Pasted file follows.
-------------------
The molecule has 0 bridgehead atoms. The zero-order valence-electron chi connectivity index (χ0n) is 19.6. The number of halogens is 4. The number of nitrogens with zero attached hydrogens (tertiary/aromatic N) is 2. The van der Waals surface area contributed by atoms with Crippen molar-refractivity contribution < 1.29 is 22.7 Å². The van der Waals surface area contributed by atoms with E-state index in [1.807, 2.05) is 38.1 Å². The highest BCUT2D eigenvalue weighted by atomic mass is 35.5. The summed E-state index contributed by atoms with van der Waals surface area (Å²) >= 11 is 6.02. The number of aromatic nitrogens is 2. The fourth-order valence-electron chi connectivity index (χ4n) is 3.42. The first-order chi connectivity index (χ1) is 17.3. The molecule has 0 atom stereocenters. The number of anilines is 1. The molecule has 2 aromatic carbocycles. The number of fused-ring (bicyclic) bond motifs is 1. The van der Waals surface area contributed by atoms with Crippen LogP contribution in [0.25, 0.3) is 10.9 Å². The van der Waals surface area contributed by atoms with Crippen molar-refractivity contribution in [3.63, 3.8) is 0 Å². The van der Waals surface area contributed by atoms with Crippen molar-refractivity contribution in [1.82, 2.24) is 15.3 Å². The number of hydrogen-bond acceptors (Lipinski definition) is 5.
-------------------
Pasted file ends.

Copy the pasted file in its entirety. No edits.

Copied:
The molecule has 0 bridgehead atoms. The zero-order valence-electron chi connectivity index (χ0n) is 19.6. The number of halogens is 4. The number of nitrogens with zero attached hydrogens (tertiary/aromatic N) is 2. The van der Waals surface area contributed by atoms with Crippen molar-refractivity contribution < 1.29 is 22.7 Å². The van der Waals surface area contributed by atoms with E-state index in [1.807, 2.05) is 38.1 Å². The highest BCUT2D eigenvalue weighted by atomic mass is 35.5. The summed E-state index contributed by atoms with van der Waals surface area (Å²) >= 11 is 6.02. The number of aromatic nitrogens is 2. The fourth-order valence-electron chi connectivity index (χ4n) is 3.42. The first-order chi connectivity index (χ1) is 17.3. The molecule has 0 atom stereocenters. The number of anilines is 1. The molecule has 2 aromatic carbocycles. The number of fused-ring (bicyclic) bond motifs is 1. The van der Waals surface area contributed by atoms with Crippen LogP contribution in [0.25, 0.3) is 10.9 Å². The van der Waals surface area contributed by atoms with Crippen molar-refractivity contribution in [3.63, 3.8) is 0 Å². The van der Waals surface area contributed by atoms with Crippen molar-refractivity contribution in [1.82, 2.24) is 15.3 Å². The number of hydrogen-bond acceptors (Lipinski definition) is 5.